Ah, the week of Valentine’s Day is starting and I can already taste the cheap chocolate. But don’t worry! I don’t think this is my personal blog where I can have a glass of wine and a good time at the expense of losing followers by the morning because of some underserved rant. I actually want to pay tribute to some games that leave me feeling less alone around this love infested holiday. I’m going to start with an oldie but a goodie, Fable II.
Originally released in 2008, Fable II was the sequel to Fable and is one of my favorite RPG’s of all time. Of course, there’s a narrative planned out. You are a boy or girl (you decide), living on the streets with your older sister. As children do, you wish to live in the beautiful castle that overlooks their shabby little town, and you feel your dream is coming true when a guard wakes you in the middle of the night and escorts you to meet that very man who lives in the castle, Lord Lucien. Of course, things don’t work out, you and your sister get shot when you don’t meet whatever weird expectation this Lord had of you, and your story continues some odd years later once you’ve grown up and decided…you know what, screw that guy! Like any good RPG, you decide a lot of things about yourself. Will you focus on magical powers, be a force of good or evil, save your loyal dog companion over the thousands of people you’ve met on your journey (duh, of course).
But why is this worth mentioning on Saint Val’s Day? Because, also like many RPG’s, you get to have relationships. From one night stands with women of the night, to settling down with a wife or husband, raising a couple of kids in a nice house somewhere, or both at the same time because why not? Fable II lets you play with the hearts of NPC’s however you like.
Well Marissa, that’s all fine and great, but almost every RPG lets you do that, so what’s the big deal?
It was my first time really testing out the bounds of video game relationships. During one of my playthroughs, I found a wonderfully kind, naive tattoo artist that just really made me feel some kind of way. I flirted with him, hoping for free tattoos, which is the real way to my heart, but ended up deciding to wife him.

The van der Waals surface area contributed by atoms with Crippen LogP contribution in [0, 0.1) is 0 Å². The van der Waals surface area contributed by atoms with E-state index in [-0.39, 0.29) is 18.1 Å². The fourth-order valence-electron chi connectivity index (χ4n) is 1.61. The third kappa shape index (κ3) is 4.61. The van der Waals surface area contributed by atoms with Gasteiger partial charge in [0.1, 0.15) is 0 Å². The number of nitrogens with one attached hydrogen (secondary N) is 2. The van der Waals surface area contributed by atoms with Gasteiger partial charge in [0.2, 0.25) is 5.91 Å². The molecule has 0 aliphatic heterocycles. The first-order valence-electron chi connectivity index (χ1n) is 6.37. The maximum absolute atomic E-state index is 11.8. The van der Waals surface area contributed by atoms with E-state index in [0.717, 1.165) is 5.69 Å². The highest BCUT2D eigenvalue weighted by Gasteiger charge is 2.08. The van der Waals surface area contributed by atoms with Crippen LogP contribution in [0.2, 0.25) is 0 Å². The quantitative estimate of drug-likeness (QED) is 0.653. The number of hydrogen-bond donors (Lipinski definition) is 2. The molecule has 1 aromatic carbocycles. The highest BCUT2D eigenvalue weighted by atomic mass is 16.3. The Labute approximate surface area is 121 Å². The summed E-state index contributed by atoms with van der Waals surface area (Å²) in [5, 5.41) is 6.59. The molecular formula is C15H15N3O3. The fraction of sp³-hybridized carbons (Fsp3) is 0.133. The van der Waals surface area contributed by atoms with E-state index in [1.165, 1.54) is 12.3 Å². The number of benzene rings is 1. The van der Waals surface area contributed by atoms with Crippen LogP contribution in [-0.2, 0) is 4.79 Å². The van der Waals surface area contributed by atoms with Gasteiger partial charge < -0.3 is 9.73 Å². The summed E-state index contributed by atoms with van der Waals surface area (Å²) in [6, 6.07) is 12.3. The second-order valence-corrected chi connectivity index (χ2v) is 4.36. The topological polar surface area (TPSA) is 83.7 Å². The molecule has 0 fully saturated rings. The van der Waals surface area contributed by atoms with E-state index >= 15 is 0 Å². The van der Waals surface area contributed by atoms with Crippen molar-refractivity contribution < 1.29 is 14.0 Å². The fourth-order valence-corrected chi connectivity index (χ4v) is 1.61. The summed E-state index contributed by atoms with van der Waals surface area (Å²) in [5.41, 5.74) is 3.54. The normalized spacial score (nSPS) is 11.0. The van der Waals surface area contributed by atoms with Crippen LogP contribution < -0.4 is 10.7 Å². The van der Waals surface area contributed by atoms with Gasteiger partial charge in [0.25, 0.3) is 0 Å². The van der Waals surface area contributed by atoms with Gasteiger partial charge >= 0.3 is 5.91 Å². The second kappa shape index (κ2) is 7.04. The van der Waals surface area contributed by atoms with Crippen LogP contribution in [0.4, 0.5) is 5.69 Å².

I had him follow me from the gypsy camp my character was raised in to one of the nicest houses Albion had to offer. We got married. I got MAD STD’s! 12 of them! Like I was playing bingo and filled the whole board. Nonetheless, I was faithful, having two kids with the bloke. We had a son and…an evil little girl who enjoyed watching people’s misfortunes from the confines of her crib…k. One day after going off on an adventure, I returned home to a frantic husband telling me that our boy had gone missing near The Hobbe Cave. I saved him, naturally, because I was A BEAST! But it was cool that even after the story was done there was plenty to do with my fake family.
You don’t get that kind of post-game depth from many RPG’s. Even with Mass Effect‘s seemingly neverending dialogue trees, you still can’t peer years into the future to the life you built with Garrus! And yes, Garrus is my alien of choice. Have you seen him in that blue armor? How good he looks with his Mass Effect 2 scars? Like…MMmmmm.
Anyway, back to my thought, Fable II was not only a fun RPG that added features missing from the original (once again, shout out to picking your gender), but had a lot of depth to how relationships worked. Hetero or homosexual relationships? Fable II don’t care, love is love. Want to sleep with every girl in town, you might catch some fists by the morning but it’s doable. Want to raise a family? Go for it, your virtual kids will be lovely…unless again you give birth to the devil I guess, which still makes me question what happened to this day. Like…was it something I did? Did I fail as a parent?
But, most importantly, more STD’s than any video game ever!*
*Not sure if that is actually a fact, but when I found out about how many diseases my dirty husband gave me, you can bet we had one serious talk that night.